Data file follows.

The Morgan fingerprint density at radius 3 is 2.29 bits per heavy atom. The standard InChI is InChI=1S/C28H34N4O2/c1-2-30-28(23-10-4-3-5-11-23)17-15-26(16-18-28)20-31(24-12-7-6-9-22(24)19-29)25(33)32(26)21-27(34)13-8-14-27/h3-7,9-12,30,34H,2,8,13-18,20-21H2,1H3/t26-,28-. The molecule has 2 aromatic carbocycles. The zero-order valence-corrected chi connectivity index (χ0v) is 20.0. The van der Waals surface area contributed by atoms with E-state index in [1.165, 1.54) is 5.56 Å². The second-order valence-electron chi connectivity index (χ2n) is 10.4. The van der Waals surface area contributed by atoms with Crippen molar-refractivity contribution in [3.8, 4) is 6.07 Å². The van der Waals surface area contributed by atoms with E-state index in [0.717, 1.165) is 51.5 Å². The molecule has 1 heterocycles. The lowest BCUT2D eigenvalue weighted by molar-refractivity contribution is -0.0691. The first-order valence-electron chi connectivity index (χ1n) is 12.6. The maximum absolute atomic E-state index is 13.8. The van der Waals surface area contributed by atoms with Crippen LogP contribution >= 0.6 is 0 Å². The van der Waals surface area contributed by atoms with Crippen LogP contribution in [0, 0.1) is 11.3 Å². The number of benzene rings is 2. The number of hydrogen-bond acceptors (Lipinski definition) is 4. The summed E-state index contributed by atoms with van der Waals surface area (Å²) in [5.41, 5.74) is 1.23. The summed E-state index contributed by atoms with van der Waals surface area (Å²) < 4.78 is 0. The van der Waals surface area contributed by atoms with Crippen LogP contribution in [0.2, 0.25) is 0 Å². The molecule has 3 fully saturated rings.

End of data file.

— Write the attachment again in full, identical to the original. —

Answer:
The Morgan fingerprint density at radius 3 is 2.29 bits per heavy atom. The standard InChI is InChI=1S/C28H34N4O2/c1-2-30-28(23-10-4-3-5-11-23)17-15-26(16-18-28)20-31(24-12-7-6-9-22(24)19-29)25(33)32(26)21-27(34)13-8-14-27/h3-7,9-12,30,34H,2,8,13-18,20-21H2,1H3/t26-,28-. The molecule has 2 aromatic carbocycles. The zero-order valence-corrected chi connectivity index (χ0v) is 20.0. The van der Waals surface area contributed by atoms with E-state index in [1.165, 1.54) is 5.56 Å². The second-order valence-electron chi connectivity index (χ2n) is 10.4. The van der Waals surface area contributed by atoms with Crippen molar-refractivity contribution in [3.8, 4) is 6.07 Å². The van der Waals surface area contributed by atoms with E-state index in [0.717, 1.165) is 51.5 Å². The molecule has 1 heterocycles. The lowest BCUT2D eigenvalue weighted by molar-refractivity contribution is -0.0691. The first-order valence-electron chi connectivity index (χ1n) is 12.6. The maximum absolute atomic E-state index is 13.8. The van der Waals surface area contributed by atoms with Crippen LogP contribution >= 0.6 is 0 Å². The van der Waals surface area contributed by atoms with Crippen LogP contribution in [0, 0.1) is 11.3 Å². The number of benzene rings is 2. The number of hydrogen-bond acceptors (Lipinski definition) is 4. The summed E-state index contributed by atoms with van der Waals surface area (Å²) in [5.41, 5.74) is 1.23. The summed E-state index contributed by atoms with van der Waals surface area (Å²) < 4.78 is 0. The van der Waals surface area contributed by atoms with Crippen LogP contribution in [0.2, 0.25) is 0 Å². The molecule has 3 fully saturated rings.